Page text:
Ralte Tribes of Mizoram: 

Ralte tribes are another tribal group which inhabit in Mizoram. This group is largely settled in the Lushai villages located in the northern provinces of Aizawl.

Kuki Tribes of Mizoram:

The Kuki tribes who traveled from upper regions of the continent are also found in the region that inhabit in the hilly regions of the land.

Mara:

Mara, earlier known as Lakher, is the predominant community of the southeastern district of Saiha. They have maintained their language through education, initially supported by the work of Christian missionaries. The Mara have a high literacy rate. While their language is different, they can comprehend Mizo language.

Paite:

The Paites are socially and culturally distinct from other tribes of Mizoram. Major Shakespeare, the then first Superintendent of Lushai Hills said that Paite dialect is unintelligible to Lushai. He also recorded that Paite have distinct culture and custom.

Lai:

The people have maintained use of their language in the community and in their education.Lai people speak both Lai and Mizo languages (the latter is official in the state).

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Comments

  1. Great overview. While we cannot travel now, your post makes me excited to get back out into the world. Hope to see the tribes of Mizoram first hand one day!

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    1. Amen! And that's my story as well, just reading about travels!

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  2. Mizoram sounds like a fascinating place. Aside from its beauty of hills, valleys, rivers and lakes, I find their culture and history of their different tribes to be very interesting. This is a part of India I would love to go and experience.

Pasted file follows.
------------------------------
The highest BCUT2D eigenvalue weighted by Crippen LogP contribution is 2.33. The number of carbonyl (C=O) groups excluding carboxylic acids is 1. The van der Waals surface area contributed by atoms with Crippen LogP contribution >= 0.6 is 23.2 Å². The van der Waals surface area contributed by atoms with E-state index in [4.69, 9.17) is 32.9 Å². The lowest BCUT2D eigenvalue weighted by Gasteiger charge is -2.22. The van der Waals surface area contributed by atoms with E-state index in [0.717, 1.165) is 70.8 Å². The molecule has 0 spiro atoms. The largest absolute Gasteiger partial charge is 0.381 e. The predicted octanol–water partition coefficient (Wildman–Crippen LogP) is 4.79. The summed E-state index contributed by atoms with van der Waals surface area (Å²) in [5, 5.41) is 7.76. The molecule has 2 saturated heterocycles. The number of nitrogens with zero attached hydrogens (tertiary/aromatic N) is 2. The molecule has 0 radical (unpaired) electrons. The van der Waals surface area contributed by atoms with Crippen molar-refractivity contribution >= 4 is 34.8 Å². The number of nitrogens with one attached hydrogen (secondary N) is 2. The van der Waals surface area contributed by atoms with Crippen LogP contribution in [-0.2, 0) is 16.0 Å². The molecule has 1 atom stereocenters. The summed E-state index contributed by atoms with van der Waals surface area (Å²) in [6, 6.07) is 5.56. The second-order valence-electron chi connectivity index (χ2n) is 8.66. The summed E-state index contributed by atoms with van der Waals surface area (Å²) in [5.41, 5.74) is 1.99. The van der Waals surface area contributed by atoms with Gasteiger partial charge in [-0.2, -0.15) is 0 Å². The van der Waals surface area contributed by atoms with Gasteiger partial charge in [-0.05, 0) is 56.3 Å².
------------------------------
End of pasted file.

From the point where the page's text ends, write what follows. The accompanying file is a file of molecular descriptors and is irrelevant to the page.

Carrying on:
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  3. This is a wonderful and very informative post. I don't need reasons to go back to India but this is a great one. I have pinned to one of my travel boards.

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  4. The tribe of Mizoram seem to have a great culture.
    We can't travel the world but bloggers like you are making it possible to see the world in our homes.

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    1. It does! And I too am trying to be motivated since the lockdown is taking a Toss..

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  5. What a great overview about the culture and people of Mizoram! They seem cool and I would love to see one of their festivals!

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  6. Those outfits the Mizo women are wearing are so beautiful. You can tell they worked hard on them

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  7. MIZORAM is definitely on my list. I know there have such amazing tribe culture.

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  8. This is the first time that I've heard about the tribes of Mizoram and they seem to have a colorful and interesting background. I like that they try to be faithful to their culture like still using their language/dialect despite being exposed to other cultures. This is an insightful post!

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  9. Thank you for educating us about Mizoram. I haven't heard of it before

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  10. I've always wanting to learn about other cultures. Thank you for this post! I have an add on to my bucketlist ♥️

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  11. Okay this is super interesitng - I didn't even know where Mizoram was, let alone that there were tribes! x
    Marina Rosie x
    https://www.marinawriteslife.com/

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  12. Thanks for sharing! This was really cool!

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  13. Your post makes me wanted to visit that place.I enjoyed seeing your photos. It is really inviting and exciting to more about this place.